Being Terrified, But Never Terrorized, In an LGBTQ Nightclub

In 2006, at age 23, I went to a gay bar for the first time.

I went by myself, because I didn’t have any queer friends to go with me.  I trembled the whole way there, like I was doing something illegal. I felt so awkward that I only stayed a few minutes, came home, and emailed a friend as witness to my having taken what felt like an enormous step toward self-acceptance and the social life I wanted but had no idea how to create.

I can measure my coming out process in Boston and NYC Prides, recalling how I went from contemplative observer to boisterous bystander to Boston Keshet marcher to New York City Dyke March marshall to New York City Dykes on Bikes passenger. And I did build community, thanks largely to the existence of clubs, and so much more to my lesbian posse in graduate school, a group of women who always believed in me and showed me how to have that social life I’d craved — one that was, in retrospect, as important as romantic love or sex, but in a different way.

At last, I could go to a club with a group of people I knew. In the uncomfortable, loud, alcohol-drenched space of the gay club, I could feel the beginnings of a sense of belonging.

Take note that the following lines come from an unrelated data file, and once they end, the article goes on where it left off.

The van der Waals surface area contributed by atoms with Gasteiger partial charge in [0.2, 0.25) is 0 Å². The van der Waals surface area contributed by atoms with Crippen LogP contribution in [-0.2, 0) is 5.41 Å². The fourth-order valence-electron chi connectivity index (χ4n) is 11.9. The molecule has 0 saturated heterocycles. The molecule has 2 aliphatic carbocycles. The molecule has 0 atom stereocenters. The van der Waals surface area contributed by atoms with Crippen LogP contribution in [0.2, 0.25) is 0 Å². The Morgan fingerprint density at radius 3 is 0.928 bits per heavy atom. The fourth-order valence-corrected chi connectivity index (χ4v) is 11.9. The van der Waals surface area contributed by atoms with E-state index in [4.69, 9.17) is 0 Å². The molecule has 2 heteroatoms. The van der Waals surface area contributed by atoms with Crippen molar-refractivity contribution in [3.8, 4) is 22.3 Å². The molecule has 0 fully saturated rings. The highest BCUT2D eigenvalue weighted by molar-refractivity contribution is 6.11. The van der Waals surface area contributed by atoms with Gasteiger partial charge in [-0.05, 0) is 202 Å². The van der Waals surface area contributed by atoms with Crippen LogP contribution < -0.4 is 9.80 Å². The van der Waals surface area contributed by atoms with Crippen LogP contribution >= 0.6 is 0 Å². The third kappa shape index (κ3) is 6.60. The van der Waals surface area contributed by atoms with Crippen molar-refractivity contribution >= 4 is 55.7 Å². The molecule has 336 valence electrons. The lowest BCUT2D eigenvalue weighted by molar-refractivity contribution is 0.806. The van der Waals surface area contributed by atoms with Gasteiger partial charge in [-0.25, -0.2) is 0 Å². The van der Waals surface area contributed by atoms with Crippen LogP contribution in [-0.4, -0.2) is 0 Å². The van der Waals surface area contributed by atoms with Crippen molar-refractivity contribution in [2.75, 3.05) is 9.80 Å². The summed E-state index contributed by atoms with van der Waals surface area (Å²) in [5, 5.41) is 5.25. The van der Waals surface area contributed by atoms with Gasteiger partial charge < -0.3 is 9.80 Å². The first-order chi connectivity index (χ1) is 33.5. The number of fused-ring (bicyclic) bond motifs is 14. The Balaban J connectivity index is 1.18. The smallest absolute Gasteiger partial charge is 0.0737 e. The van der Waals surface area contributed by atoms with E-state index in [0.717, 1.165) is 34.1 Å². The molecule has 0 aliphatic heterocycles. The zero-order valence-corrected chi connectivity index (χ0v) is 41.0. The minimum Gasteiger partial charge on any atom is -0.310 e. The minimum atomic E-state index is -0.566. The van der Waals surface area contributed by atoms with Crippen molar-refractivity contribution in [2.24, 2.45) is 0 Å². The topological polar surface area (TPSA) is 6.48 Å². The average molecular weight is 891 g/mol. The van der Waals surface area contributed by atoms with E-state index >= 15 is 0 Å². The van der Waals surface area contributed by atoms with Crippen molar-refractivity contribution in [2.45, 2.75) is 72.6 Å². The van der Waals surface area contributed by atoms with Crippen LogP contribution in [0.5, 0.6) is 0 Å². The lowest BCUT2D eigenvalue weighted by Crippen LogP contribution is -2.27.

As an introvert, I never grew to like going to clubs. Eventually, I made enough bookish queer friends that I could find other ways to hang out and even date. I found other ways to be out in my community, like publishing queer poetry and serving as a trainer in Keshet’s LGBTQ-inclusion program for religious school educators. But in those early years, I stuck it out at clubs. The sheer overwhelm of mass queer exposure, the outrageous come-ons, the music, the dancing, and the abandon were not about “getting out there” as a shy kid. They were about getting into life as a queer adult. And without threat to my physical safety, they were terrifying enough.

Pride and gay clubs are about flaunting sexuality and gender fluidity. But they are not about sex or gender. They are about rejecting societal alienation and the deep, relentless shame it foments. I was always lucky enough to experience fear as an internal force and gay spaces themselves as the other side of that personal threshold, as a symbol of where I one day hoped to dance without fear.

My heart and bitter tears go out to the victims and loved ones of the Orlando Pulse terrorist attack. Who among you went out with fear in your hearts, hoping to dull it with dancing and community? Who among you will now have a whole extra layer of fear to work through as you continue this arduous personal journey? I am reminded that working through internalized homophobia in a safe environment is a privilege.. and an illusion.

I will always need Pride. We all need to keep dancing, inside and out.

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